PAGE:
As promised in a string of previous posts, the two projects WebMolKit and MolPress are now public on GitHub. They can both be considered rough around the edges with no kind of onboarding to speak of, but they are no longer hiding behind closed doors.
The last two posts introduced molecules and collections being embedded into a WordPress document. Now the range of datatypes has been extended to include reactions, which can be rendered as schemes – or tabular forms indicating all of the components that go into a multistep reaction, with associated stoichiometry and quantity information. Continue reading
The previous post introduced the insertion of molecules into a WordPress document. Now the plugin goes one further: collections of data – either simple tables of structures, text & numbers, or higher order datasets like scaffold breakdowns – can now be inserted into a blogpost. As with molecular structures, the prevailing philosophy is to have the data encoded in machine readable format and dynamically converted into something visual at the time of presentation. Continue reading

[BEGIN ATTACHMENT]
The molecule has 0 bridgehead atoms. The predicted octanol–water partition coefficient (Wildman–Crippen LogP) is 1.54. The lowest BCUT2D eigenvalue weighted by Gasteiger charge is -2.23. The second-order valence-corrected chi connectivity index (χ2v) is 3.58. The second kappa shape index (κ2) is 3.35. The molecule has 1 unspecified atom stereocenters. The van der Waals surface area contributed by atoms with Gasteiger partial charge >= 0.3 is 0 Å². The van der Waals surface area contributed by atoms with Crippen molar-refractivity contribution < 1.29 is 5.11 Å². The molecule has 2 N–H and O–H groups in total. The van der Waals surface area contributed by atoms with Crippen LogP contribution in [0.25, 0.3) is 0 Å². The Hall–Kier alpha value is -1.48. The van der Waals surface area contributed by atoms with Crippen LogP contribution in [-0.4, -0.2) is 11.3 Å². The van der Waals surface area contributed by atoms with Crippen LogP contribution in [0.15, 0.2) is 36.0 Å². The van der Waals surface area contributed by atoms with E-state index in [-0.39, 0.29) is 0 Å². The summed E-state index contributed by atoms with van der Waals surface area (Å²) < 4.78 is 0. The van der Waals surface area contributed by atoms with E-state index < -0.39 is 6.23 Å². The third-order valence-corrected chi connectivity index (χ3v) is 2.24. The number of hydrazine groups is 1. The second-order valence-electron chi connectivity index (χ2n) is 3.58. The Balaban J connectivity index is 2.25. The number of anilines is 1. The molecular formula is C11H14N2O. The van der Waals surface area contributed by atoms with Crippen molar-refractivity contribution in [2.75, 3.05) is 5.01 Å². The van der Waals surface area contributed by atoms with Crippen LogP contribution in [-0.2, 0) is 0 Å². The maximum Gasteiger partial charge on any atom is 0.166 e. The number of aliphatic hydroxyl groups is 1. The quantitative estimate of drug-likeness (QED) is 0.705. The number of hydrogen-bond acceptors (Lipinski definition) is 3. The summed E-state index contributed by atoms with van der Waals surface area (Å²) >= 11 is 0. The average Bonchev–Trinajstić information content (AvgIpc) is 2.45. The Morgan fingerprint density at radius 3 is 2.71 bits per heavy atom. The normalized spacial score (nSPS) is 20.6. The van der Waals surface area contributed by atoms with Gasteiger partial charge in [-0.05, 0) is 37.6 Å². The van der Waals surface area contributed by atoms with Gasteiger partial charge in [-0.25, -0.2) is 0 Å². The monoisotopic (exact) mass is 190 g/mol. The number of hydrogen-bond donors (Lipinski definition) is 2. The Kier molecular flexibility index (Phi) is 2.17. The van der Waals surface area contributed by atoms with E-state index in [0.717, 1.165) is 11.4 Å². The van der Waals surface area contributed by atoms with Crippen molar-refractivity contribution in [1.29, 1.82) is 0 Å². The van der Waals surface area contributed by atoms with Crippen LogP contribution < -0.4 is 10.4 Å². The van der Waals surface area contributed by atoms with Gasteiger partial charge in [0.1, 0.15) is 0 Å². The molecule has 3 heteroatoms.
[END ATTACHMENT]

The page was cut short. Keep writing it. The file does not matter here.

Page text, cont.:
Something I started thinking about recently is the idea of mixing high end cheminformatics tools with generic blogging software, to achieve a reasonable compromise in the electronic lab notebook area. It turns out that writing a WordPress plugin really is as easy as the documentation claims, and hooking it up to my work-in-progress web toolkit is also rather straightforward. Continue reading